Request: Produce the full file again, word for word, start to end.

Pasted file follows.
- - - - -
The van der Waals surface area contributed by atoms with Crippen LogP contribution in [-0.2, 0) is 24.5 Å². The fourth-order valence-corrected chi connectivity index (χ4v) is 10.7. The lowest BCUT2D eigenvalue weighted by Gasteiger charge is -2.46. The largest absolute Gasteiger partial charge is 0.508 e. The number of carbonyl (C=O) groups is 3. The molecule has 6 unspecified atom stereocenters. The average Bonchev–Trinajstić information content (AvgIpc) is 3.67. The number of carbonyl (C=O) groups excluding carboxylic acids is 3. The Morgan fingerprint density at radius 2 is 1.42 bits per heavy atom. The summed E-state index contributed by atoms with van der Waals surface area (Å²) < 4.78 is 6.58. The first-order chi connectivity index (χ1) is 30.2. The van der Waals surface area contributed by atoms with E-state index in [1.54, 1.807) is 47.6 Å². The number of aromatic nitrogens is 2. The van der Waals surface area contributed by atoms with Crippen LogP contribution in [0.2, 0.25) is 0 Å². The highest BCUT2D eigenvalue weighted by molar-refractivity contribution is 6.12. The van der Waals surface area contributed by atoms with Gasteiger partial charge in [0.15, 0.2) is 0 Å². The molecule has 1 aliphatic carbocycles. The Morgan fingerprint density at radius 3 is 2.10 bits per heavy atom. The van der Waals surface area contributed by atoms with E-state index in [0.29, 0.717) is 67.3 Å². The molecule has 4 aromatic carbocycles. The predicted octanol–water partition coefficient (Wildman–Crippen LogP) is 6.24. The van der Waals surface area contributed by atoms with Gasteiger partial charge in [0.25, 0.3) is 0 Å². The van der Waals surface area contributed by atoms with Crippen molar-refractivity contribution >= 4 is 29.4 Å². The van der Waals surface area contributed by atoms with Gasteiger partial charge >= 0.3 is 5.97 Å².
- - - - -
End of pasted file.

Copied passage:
The van der Waals surface area contributed by atoms with Crippen LogP contribution in [-0.2, 0) is 24.5 Å². The fourth-order valence-corrected chi connectivity index (χ4v) is 10.7. The lowest BCUT2D eigenvalue weighted by Gasteiger charge is -2.46. The largest absolute Gasteiger partial charge is 0.508 e. The number of carbonyl (C=O) groups is 3. The molecule has 6 unspecified atom stereocenters. The average Bonchev–Trinajstić information content (AvgIpc) is 3.67. The number of carbonyl (C=O) groups excluding carboxylic acids is 3. The Morgan fingerprint density at radius 2 is 1.42 bits per heavy atom. The summed E-state index contributed by atoms with van der Waals surface area (Å²) < 4.78 is 6.58. The first-order chi connectivity index (χ1) is 30.2. The van der Waals surface area contributed by atoms with E-state index in [1.54, 1.807) is 47.6 Å². The number of aromatic nitrogens is 2. The van der Waals surface area contributed by atoms with Crippen LogP contribution in [0.2, 0.25) is 0 Å². The highest BCUT2D eigenvalue weighted by molar-refractivity contribution is 6.12. The van der Waals surface area contributed by atoms with Gasteiger partial charge in [0.15, 0.2) is 0 Å². The molecule has 1 aliphatic carbocycles. The Morgan fingerprint density at radius 3 is 2.10 bits per heavy atom. The van der Waals surface area contributed by atoms with E-state index in [0.29, 0.717) is 67.3 Å². The molecule has 4 aromatic carbocycles. The predicted octanol–water partition coefficient (Wildman–Crippen LogP) is 6.24. The van der Waals surface area contributed by atoms with Gasteiger partial charge in [0.25, 0.3) is 0 Å². The van der Waals surface area contributed by atoms with Crippen molar-refractivity contribution >= 4 is 29.4 Å². The van der Waals surface area contributed by atoms with Gasteiger partial charge >= 0.3 is 5.97 Å².